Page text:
The new economic aid to hard-hit small businesses, nonprofits, and venues…what is in it for businesses?

From US$284 billion in PPP loans to tax deductions and tax credits for sick leave; stimulus funds will help make the winter not so chilly for many businesses

Washington, DC, at dusk with Capitol and Washington Monument

Corporate Alert

COVID-19 Alert

By:

January 11 update -  links to borrower forms are below

January 13 update - The SBA has announced it is allowing PPP Loan applications from small banks beginning this Friday, January 15, and from all banks beginning Tuesday, January 19.

Congress passed the Economic Aid to Hard-Hit Small Businesses, Nonprofits, and Venues Act and President Trump is expected to the sign the bill into law. The legislation requires the SBA Administrator to establish regulations to enact this new legislation no later than 10 days after it is signed into law.

The legislation includes a major overhaul of the Paycheck Protection Program, which, once restarted, will once again offer businesses loans that can be forgiven if borrowers maintain their payroll. The revamped PPP will make available $284.5 billion in loans, accounting for the bulk of the $325 billion in small business aid in the legislation. This new package provides additional funding for certain businesses that were left out of the first round including minority and women-owned businesses, 501(c)(6) nonprofits, news outlets, housing cooperatives, and small agricultural cooperatives.

The legislation repeals the EIDL Advance deduction and allows the deduction for expenses paid with proceeds from all PPP loans.

The legislation also includes $20 billion in Economic Injury Disaster Loan grants and a new program that would offer $15 billion in grants to live venues and related companies.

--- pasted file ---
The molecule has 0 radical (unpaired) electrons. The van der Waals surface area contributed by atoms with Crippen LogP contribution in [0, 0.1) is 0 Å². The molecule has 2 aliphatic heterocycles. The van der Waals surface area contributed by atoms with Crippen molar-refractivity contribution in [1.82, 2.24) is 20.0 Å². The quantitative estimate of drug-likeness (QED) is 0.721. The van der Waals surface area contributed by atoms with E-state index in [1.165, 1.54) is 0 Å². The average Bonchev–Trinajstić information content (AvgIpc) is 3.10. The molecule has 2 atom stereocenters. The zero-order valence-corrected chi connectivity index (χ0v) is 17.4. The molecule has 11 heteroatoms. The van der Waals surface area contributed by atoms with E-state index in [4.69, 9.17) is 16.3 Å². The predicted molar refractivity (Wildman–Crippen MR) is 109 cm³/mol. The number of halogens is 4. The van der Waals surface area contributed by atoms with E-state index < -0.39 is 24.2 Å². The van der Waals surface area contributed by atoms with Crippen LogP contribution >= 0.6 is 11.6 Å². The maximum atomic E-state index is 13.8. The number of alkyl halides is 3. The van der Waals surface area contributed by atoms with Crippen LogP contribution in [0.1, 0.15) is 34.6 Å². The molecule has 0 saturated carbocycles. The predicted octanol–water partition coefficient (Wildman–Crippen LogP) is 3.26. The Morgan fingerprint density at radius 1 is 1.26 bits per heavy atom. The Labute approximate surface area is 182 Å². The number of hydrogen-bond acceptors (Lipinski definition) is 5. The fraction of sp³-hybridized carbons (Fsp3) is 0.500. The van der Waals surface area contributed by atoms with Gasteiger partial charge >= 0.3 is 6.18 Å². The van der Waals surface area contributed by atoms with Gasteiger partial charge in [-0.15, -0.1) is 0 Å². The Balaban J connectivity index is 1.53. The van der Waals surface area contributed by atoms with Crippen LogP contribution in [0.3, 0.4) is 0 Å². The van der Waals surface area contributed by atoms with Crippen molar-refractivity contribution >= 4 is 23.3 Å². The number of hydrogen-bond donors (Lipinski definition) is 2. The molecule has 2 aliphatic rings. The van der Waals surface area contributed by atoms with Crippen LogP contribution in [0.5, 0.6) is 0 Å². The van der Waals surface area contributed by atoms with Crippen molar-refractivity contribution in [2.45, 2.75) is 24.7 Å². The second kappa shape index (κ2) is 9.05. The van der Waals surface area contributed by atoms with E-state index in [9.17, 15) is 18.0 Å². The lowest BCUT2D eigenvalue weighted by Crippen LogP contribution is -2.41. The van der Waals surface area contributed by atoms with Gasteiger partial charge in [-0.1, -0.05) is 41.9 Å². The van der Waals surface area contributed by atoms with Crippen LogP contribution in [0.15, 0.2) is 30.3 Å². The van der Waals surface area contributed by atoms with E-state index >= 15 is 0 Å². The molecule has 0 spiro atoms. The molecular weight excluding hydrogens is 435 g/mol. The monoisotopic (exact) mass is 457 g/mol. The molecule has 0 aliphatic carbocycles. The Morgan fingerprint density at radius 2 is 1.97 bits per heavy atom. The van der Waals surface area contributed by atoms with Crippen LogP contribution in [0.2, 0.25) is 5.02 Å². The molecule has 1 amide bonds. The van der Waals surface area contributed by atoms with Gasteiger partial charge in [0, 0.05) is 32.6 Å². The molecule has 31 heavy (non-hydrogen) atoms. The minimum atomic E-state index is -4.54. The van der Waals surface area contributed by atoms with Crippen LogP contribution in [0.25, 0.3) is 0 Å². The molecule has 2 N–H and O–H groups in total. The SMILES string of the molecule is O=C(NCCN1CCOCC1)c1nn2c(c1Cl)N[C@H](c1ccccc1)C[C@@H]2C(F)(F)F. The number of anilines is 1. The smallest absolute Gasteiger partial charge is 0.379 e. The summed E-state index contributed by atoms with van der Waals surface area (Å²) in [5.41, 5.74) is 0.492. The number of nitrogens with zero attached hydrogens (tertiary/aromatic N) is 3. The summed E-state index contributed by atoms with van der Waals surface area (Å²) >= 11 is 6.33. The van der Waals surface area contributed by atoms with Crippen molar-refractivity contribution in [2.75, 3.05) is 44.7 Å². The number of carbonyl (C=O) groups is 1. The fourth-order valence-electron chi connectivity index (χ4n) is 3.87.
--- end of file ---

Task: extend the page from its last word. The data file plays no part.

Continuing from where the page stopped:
Second Draw PPP Loans

While possessing some similar terms as the prior PPP loan program, the Second Draw PPP Loans allow businesses that took loans earlier this year to apply for a second round of support of up to $2 million. To receive a Second Draw PPP loan, businesses with no more than 300 employees will have to demonstrate a 25 percent decline in gross receipts in a quarter this year compared to the same quarter last year. These loans will be targeted at smaller businesses than the 2020 PPP loans. The loan size calculation is 2.5x average monthly payroll costs up to $2 million, however businesses with NAICS Codes that begin with 72 will get 3.5x average monthly payroll costs up to $2 million. The use of proceeds will be expanded to include additional expenses including Covered Operations, Covered Property Damage Costs, Covered Supplier Costs and Covered Worker Protection Expenditures. The borrowers have a choice once again of 8 weeks or 24 weeks for their covered period.